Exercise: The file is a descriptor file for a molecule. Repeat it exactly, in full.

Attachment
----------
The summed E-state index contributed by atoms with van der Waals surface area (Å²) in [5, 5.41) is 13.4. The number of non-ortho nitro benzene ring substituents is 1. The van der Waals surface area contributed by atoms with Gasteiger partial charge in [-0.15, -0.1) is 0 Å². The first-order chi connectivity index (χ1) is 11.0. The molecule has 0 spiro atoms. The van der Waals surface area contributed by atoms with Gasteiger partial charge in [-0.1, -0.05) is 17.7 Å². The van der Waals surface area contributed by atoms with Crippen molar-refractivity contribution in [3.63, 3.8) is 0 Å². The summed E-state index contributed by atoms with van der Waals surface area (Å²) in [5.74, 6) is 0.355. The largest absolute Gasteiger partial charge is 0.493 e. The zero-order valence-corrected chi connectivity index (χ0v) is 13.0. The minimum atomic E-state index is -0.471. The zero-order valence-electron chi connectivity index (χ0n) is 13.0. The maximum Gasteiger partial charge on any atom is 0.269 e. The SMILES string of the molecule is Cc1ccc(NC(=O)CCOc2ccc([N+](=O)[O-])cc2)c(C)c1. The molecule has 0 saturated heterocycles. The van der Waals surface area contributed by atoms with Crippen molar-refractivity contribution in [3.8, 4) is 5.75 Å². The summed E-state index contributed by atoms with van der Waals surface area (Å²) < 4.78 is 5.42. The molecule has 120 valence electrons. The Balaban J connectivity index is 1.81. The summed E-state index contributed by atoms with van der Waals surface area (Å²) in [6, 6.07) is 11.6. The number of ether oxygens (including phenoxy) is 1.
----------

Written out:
The summed E-state index contributed by atoms with van der Waals surface area (Å²) in [5, 5.41) is 13.4. The number of non-ortho nitro benzene ring substituents is 1. The van der Waals surface area contributed by atoms with Gasteiger partial charge in [-0.15, -0.1) is 0 Å². The first-order chi connectivity index (χ1) is 11.0. The molecule has 0 spiro atoms. The van der Waals surface area contributed by atoms with Gasteiger partial charge in [-0.1, -0.05) is 17.7 Å². The van der Waals surface area contributed by atoms with Crippen molar-refractivity contribution in [3.63, 3.8) is 0 Å². The summed E-state index contributed by atoms with van der Waals surface area (Å²) in [5.74, 6) is 0.355. The largest absolute Gasteiger partial charge is 0.493 e. The zero-order valence-corrected chi connectivity index (χ0v) is 13.0. The minimum atomic E-state index is -0.471. The zero-order valence-electron chi connectivity index (χ0n) is 13.0. The maximum Gasteiger partial charge on any atom is 0.269 e. The SMILES string of the molecule is Cc1ccc(NC(=O)CCOc2ccc([N+](=O)[O-])cc2)c(C)c1. The molecule has 0 saturated heterocycles. The van der Waals surface area contributed by atoms with Crippen molar-refractivity contribution in [3.8, 4) is 5.75 Å². The summed E-state index contributed by atoms with van der Waals surface area (Å²) < 4.78 is 5.42. The molecule has 120 valence electrons. The Balaban J connectivity index is 1.81. The summed E-state index contributed by atoms with van der Waals surface area (Å²) in [6, 6.07) is 11.6. The number of ether oxygens (including phenoxy) is 1.